When I was a junior in high school, on a day much like today, I wanted to stay home and watch TV a bit, so I was hoping the wintry weather would generate a snow day. I didn't often wish for this, as my childhood love of snow had subsided substantially (though I would sometimes ski through my yard), but on this day I wanted to be home. Winter and the superintendent, however, did not cooperate and we had only a delayed opening, and hooky was out of the question in my family so off I went.
And so I was sitting in Mr. Schmidt's chemistry class that morning. He was a nice man, but that class did very little to prepare me for a life on the periphery of chemistry, except that he did an excellent job of outlining the early 20th century revolution in chemistry & physics. I do not remember what he was talking about that morning when Mrs. Kurtz, the Biology II teacher, came in and commented on a news event. We all nodded, given we expected the news -- but then she restated herself as we had not heard her, and Mr. Schmidt got out the TV in his closet and I found myself watching TV that morning -- exactly what I had hoped to watch on a snow day but also nothing I had ever imagined or could have remotely hoped to watch. For that restatement was: "No, the space shuttle blew up!".
When my boy was three we were going one weekend to take him to the Boston Children's Museum, a wonderful place for a child of that age to explore and run around and have fun. As a bonus, we would ride the subway there and oh how he loves to ride trains. It was again a winter day and I drove the usual route to Boston & there is a spot on I-93 where you come out of the relatively untouched beauty of the Middlesex Fells and the skyline of Boston suddenly appears. It was in that spot that I heard the report on radio whose meaning became instantly clear, and I semi-silently cried "No!" -- an extended loss of radio contact with a space shuttle could not ever end happily.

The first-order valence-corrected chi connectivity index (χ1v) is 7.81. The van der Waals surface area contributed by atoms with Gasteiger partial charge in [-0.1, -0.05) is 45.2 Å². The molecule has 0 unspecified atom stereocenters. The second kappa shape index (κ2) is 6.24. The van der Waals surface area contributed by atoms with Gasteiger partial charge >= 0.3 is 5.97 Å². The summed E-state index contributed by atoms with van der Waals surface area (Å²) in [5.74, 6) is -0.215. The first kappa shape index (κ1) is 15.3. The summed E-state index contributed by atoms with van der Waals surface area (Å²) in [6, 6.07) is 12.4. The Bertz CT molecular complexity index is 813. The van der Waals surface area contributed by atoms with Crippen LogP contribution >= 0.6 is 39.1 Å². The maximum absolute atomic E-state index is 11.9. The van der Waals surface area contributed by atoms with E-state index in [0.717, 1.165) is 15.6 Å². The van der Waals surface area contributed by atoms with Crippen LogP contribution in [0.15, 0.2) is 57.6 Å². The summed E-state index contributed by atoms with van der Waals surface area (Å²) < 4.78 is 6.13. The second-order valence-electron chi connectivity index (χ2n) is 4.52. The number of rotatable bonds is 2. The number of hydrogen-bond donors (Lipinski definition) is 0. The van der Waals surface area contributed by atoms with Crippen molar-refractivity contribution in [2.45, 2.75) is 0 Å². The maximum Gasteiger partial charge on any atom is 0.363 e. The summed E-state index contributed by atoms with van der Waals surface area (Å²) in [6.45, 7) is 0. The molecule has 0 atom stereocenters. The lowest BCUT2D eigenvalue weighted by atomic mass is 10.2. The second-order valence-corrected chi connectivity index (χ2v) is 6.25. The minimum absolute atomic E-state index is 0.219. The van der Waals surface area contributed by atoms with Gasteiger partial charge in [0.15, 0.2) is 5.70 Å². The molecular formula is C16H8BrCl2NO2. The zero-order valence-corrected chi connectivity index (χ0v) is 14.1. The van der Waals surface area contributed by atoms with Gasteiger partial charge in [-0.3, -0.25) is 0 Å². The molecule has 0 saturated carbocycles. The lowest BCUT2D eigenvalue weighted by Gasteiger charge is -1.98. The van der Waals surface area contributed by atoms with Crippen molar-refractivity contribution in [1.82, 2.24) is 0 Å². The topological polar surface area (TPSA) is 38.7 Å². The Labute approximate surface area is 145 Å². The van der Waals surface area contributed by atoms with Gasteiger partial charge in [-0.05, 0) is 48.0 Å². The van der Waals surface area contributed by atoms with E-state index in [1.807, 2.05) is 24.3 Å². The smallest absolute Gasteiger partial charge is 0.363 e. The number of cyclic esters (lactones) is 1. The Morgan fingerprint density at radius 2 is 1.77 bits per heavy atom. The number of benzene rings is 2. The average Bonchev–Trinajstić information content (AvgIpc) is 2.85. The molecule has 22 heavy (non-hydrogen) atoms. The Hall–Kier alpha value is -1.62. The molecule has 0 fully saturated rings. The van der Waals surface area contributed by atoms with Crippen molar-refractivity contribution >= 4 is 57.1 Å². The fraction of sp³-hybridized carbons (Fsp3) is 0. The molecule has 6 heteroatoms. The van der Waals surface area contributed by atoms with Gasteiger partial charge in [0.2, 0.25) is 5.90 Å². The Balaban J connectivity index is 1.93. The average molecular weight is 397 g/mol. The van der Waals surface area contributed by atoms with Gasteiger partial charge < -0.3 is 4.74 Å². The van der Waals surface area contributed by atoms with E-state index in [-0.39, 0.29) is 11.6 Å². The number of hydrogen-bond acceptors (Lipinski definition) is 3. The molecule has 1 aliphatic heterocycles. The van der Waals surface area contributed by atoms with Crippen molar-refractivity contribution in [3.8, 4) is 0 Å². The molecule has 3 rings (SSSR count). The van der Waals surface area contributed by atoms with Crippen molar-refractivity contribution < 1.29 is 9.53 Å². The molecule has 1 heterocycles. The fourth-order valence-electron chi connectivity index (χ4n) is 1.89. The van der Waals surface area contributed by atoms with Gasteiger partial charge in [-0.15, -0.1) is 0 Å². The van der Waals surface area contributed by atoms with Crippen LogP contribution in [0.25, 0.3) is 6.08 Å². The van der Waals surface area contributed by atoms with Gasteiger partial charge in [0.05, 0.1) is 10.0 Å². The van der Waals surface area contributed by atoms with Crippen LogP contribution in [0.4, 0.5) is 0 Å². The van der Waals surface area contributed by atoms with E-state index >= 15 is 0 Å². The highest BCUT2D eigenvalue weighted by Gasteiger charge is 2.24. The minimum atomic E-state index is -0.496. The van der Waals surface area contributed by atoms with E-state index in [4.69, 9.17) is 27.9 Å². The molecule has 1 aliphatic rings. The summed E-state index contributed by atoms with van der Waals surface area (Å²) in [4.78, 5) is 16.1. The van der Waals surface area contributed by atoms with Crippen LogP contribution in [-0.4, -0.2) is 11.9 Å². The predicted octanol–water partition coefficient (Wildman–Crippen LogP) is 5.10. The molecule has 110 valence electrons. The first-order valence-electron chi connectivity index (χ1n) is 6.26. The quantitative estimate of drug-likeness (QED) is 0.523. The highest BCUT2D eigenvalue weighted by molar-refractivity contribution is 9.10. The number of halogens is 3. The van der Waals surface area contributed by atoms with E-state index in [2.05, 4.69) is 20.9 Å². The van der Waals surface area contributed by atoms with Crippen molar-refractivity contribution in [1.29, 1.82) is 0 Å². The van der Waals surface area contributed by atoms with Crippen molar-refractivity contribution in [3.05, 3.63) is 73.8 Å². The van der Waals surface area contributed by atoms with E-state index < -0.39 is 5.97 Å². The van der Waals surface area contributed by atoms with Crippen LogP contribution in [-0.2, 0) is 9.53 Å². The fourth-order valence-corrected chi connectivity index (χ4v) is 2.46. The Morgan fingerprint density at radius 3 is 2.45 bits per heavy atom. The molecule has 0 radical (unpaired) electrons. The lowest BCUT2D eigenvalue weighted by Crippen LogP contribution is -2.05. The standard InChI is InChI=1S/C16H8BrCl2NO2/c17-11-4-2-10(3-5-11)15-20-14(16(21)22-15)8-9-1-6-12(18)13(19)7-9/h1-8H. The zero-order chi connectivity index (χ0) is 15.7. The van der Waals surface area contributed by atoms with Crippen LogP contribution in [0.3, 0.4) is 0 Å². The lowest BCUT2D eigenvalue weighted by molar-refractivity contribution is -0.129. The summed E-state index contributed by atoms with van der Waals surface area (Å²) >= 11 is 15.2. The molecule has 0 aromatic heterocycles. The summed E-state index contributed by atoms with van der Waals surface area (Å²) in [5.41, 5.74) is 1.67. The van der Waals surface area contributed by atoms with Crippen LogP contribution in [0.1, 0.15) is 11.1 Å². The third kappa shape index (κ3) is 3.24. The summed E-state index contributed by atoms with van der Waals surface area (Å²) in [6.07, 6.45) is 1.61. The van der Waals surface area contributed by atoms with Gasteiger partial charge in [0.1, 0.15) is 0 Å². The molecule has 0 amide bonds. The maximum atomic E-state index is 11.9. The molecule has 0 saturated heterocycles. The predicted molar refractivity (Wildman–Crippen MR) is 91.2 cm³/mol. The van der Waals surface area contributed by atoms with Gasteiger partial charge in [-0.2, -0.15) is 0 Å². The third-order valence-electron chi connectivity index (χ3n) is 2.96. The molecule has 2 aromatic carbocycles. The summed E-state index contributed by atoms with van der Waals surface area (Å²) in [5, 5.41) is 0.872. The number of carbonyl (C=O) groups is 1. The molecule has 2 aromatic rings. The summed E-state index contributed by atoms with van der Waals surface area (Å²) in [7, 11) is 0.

We are in the midst of that grim week of anniversaries for NASA; yesterday marked the 42nd anniversary of Apollo 1, today the 23rd anniversary of the loss of Challenger and Sunday is 6th anniversary of the loss of Columbia. Only one of those events has any obvious connection to this time of year.
For as long as I can remember the space program has had an outsized influence on my imagination. My career path did not take me in a good direction to go to space, but I still think about it almost daily. In some ways these three disasters are completely removed from what I do, but in other ways they are not. I do subscribe to Edward Tufte's argument that poor data visualization helped enable the Challenger disaster, and while my plots do not carry such weighty implications I still must be ready in case they ever do. All three of these were hardware failures, and I do software, but software failures have caused unmanned probes to be lost and manned missions to go awry.
But of all else, it is important to remember those who pushed the limits and did not return. We must remember who they were and why they died, as they died doing important things and they died because humans make mistakes. Grissom, White & Chaffee were doomed by a design from which escape was impossible and fire likely. Smith, Scobee, McNair, Onizuka, McAuliffe, Jarvis & Resnik died when a machine was run far outside its normal operating regime. Brown, Husband, Clark, Chawla, Anderson, McCool and Ramon died from a design which was not well matched to the materials used to construct it.
We recently learned some more details of the Columbia accident: how the astronauts never realized the disaster approaching them, but how pilot McCool worked calmly to deal with systematic failure just before it killed him. I wish I could have such coolness under stress.